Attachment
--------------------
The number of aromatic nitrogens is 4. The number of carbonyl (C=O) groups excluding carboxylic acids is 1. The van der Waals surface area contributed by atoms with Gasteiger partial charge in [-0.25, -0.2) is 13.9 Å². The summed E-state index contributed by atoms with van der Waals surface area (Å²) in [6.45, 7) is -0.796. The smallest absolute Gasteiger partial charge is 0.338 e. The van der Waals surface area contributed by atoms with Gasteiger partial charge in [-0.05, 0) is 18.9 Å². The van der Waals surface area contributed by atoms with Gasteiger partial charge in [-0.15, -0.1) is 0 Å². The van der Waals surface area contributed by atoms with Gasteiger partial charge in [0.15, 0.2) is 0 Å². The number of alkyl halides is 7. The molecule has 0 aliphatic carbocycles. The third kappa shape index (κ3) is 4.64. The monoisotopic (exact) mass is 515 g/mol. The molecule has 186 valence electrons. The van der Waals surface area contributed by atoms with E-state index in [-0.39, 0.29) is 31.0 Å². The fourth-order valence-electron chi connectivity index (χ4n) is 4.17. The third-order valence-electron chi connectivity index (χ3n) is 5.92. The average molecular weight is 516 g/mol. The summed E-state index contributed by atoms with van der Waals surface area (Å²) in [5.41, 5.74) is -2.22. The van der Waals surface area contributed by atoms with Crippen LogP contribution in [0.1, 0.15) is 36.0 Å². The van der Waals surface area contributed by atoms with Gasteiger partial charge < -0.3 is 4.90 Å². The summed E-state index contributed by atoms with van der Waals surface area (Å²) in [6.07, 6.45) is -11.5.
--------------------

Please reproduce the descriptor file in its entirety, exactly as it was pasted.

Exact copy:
The number of aromatic nitrogens is 4. The number of carbonyl (C=O) groups excluding carboxylic acids is 1. The van der Waals surface area contributed by atoms with Gasteiger partial charge in [-0.25, -0.2) is 13.9 Å². The summed E-state index contributed by atoms with van der Waals surface area (Å²) in [6.45, 7) is -0.796. The smallest absolute Gasteiger partial charge is 0.338 e. The van der Waals surface area contributed by atoms with Gasteiger partial charge in [-0.05, 0) is 18.9 Å². The van der Waals surface area contributed by atoms with Gasteiger partial charge in [-0.15, -0.1) is 0 Å². The van der Waals surface area contributed by atoms with Gasteiger partial charge in [0.15, 0.2) is 0 Å². The number of alkyl halides is 7. The molecule has 0 aliphatic carbocycles. The third kappa shape index (κ3) is 4.64. The monoisotopic (exact) mass is 515 g/mol. The molecule has 186 valence electrons. The van der Waals surface area contributed by atoms with E-state index in [-0.39, 0.29) is 31.0 Å². The fourth-order valence-electron chi connectivity index (χ4n) is 4.17. The third-order valence-electron chi connectivity index (χ3n) is 5.92. The average molecular weight is 516 g/mol. The summed E-state index contributed by atoms with van der Waals surface area (Å²) in [5.41, 5.74) is -2.22. The van der Waals surface area contributed by atoms with Crippen LogP contribution in [0.1, 0.15) is 36.0 Å². The van der Waals surface area contributed by atoms with Gasteiger partial charge < -0.3 is 4.90 Å². The summed E-state index contributed by atoms with van der Waals surface area (Å²) in [6.07, 6.45) is -11.5.